Britton Hill Trip Report
Lakewood Park, 06/12/15
Britton Hill in Florida has the distinction of being the lowest of the State Highpoints. At only 345 feet above sea level, it's lower than many buildings in Miami, but it is the highest point of natural elevation in the state, and as such, one to be visited on our tour of their highest points.
We visited Britton Hill on our way from Pittsburgh, Pennsylvania to Austin, Texas. While a little out-of-the-way, it let us see a few places of the country we haven’t yet been to, including the Gulf Coast. From Pittsburgh, we drove south through the Appalachians, stopping for a few minutes at the New River Gorge Bridge, before continuing through Virginina, Tennessee, Georgia and eventually to Alabama. Our destination that evening was a campsite at Open Pond Recreation Area in the Conecuh National Forest. It was a long day, but the kids did great and after passing through several rain and thunderstorms, we arrived around 8:30.
The only problem was the I had misjudged the amount of daylight the area gets, and by that point it was pitch black. We drove around the pond, found a campsite, set up our tent in the dark and put everyone to bed. It was warm and humid, so we took a gamble and left the rainfly off the tent. Instead, we got to look at the stars, listen to the bullfrogs and see the sun rising over the pond the next morning.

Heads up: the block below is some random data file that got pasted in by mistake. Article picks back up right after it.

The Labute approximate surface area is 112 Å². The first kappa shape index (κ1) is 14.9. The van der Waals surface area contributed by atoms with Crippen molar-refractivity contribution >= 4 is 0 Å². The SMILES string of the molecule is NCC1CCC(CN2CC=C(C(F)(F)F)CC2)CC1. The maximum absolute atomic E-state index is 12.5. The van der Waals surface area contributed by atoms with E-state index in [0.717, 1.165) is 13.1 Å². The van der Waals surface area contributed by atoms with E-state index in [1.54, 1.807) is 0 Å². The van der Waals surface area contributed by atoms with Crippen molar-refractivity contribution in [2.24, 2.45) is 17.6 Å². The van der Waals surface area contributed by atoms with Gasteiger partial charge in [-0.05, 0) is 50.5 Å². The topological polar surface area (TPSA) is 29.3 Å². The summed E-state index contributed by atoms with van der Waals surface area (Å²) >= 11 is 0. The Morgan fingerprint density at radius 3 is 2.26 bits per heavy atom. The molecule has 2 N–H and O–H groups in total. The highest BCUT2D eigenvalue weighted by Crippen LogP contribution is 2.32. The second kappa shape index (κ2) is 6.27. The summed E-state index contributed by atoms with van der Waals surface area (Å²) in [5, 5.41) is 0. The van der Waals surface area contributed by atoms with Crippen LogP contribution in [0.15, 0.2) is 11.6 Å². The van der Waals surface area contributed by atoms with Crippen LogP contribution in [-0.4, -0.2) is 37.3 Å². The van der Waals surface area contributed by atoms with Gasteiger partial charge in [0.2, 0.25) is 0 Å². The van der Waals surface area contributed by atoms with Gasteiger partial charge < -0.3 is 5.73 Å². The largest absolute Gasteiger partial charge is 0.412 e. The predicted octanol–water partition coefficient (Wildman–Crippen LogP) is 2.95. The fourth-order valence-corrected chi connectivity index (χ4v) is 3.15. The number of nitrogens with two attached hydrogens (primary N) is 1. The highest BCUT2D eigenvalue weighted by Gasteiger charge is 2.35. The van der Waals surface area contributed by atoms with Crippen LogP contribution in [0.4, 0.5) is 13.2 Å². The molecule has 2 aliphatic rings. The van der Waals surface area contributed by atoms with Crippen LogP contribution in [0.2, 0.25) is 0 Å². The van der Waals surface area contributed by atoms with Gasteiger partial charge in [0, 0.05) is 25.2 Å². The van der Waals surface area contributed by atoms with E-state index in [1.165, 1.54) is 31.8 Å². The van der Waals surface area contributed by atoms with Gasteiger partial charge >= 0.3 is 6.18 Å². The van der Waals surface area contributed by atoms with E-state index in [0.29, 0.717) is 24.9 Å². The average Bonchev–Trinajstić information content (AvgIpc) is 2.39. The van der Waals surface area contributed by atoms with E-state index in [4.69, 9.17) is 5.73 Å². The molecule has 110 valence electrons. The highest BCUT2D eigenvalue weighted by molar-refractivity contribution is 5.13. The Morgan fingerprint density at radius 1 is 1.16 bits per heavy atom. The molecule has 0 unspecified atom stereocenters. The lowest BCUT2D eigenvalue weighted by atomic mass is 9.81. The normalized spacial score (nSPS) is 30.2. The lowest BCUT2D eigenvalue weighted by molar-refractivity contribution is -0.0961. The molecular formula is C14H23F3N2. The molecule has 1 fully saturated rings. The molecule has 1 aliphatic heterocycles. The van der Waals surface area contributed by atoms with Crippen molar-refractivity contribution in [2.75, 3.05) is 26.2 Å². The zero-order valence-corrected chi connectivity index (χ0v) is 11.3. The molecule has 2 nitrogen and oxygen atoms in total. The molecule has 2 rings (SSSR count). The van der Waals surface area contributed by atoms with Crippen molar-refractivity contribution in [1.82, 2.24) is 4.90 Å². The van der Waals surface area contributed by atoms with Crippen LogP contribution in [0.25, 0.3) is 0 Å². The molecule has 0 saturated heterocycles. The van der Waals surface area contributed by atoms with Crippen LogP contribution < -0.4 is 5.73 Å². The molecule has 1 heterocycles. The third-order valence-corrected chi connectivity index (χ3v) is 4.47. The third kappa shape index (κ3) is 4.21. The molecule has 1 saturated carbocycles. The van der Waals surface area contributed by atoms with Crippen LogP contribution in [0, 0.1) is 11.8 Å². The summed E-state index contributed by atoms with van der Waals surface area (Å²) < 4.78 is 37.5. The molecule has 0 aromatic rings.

From the campground, it was only 30 minutes just across the Florida border to Lakewood Park, home of Britton Hill. The park itself is simply a turnoff from a county road south of the town of Lakewood, and features a small monument, along with restrooms and a picnic pavilion. We spend a few minutes wandering around, looking at the area and monument, before taking a few pictures with our children. Quite fortuitously, a local husband and wife showed up just as we were doing so, and offered to take our picture together.
The area around the highpoint is forested, with some pastureland, and the day was still very humid and hazy from the storms the previous night. We didn't stay around very long, so after congratulating ourselves for another successful ascent, we loaded up the car, found our way to I-10, and drove another 700 miles to get to Austin that evening. As we were leaving, I commented to my wife that the highpoint experience was a little underwhelming, but it did give us a reason to explore a part of the country we hope to come back to.